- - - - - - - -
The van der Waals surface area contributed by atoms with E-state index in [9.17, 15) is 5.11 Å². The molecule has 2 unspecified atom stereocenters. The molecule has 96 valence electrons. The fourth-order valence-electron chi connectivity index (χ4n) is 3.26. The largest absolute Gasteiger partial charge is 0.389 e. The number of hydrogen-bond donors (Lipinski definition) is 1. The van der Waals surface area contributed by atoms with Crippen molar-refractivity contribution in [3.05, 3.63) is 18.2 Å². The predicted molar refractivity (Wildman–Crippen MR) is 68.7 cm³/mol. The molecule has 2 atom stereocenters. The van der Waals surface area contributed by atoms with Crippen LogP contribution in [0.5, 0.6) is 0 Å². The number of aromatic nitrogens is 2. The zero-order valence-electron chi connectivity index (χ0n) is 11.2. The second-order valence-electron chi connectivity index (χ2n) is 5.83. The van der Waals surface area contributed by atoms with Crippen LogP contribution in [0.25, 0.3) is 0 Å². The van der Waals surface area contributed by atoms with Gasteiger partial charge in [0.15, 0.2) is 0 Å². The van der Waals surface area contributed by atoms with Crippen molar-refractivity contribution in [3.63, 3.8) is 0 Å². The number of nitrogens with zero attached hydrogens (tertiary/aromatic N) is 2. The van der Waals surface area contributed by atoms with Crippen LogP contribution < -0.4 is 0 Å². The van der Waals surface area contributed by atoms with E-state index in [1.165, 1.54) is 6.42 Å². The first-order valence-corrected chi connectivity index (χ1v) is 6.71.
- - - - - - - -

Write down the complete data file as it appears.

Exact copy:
The van der Waals surface area contributed by atoms with E-state index in [9.17, 15) is 5.11 Å². The molecule has 2 unspecified atom stereocenters. The molecule has 96 valence electrons. The fourth-order valence-electron chi connectivity index (χ4n) is 3.26. The largest absolute Gasteiger partial charge is 0.389 e. The number of hydrogen-bond donors (Lipinski definition) is 1. The van der Waals surface area contributed by atoms with Crippen molar-refractivity contribution in [3.05, 3.63) is 18.2 Å². The predicted molar refractivity (Wildman–Crippen MR) is 68.7 cm³/mol. The molecule has 2 atom stereocenters. The van der Waals surface area contributed by atoms with Crippen LogP contribution in [0.5, 0.6) is 0 Å². The number of aromatic nitrogens is 2. The zero-order valence-electron chi connectivity index (χ0n) is 11.2. The second-order valence-electron chi connectivity index (χ2n) is 5.83. The van der Waals surface area contributed by atoms with Crippen LogP contribution in [0.25, 0.3) is 0 Å². The van der Waals surface area contributed by atoms with Gasteiger partial charge in [0.15, 0.2) is 0 Å². The van der Waals surface area contributed by atoms with Crippen molar-refractivity contribution in [3.63, 3.8) is 0 Å². The number of nitrogens with zero attached hydrogens (tertiary/aromatic N) is 2. The van der Waals surface area contributed by atoms with Crippen LogP contribution < -0.4 is 0 Å². The van der Waals surface area contributed by atoms with E-state index in [1.165, 1.54) is 6.42 Å². The first-order valence-corrected chi connectivity index (χ1v) is 6.71.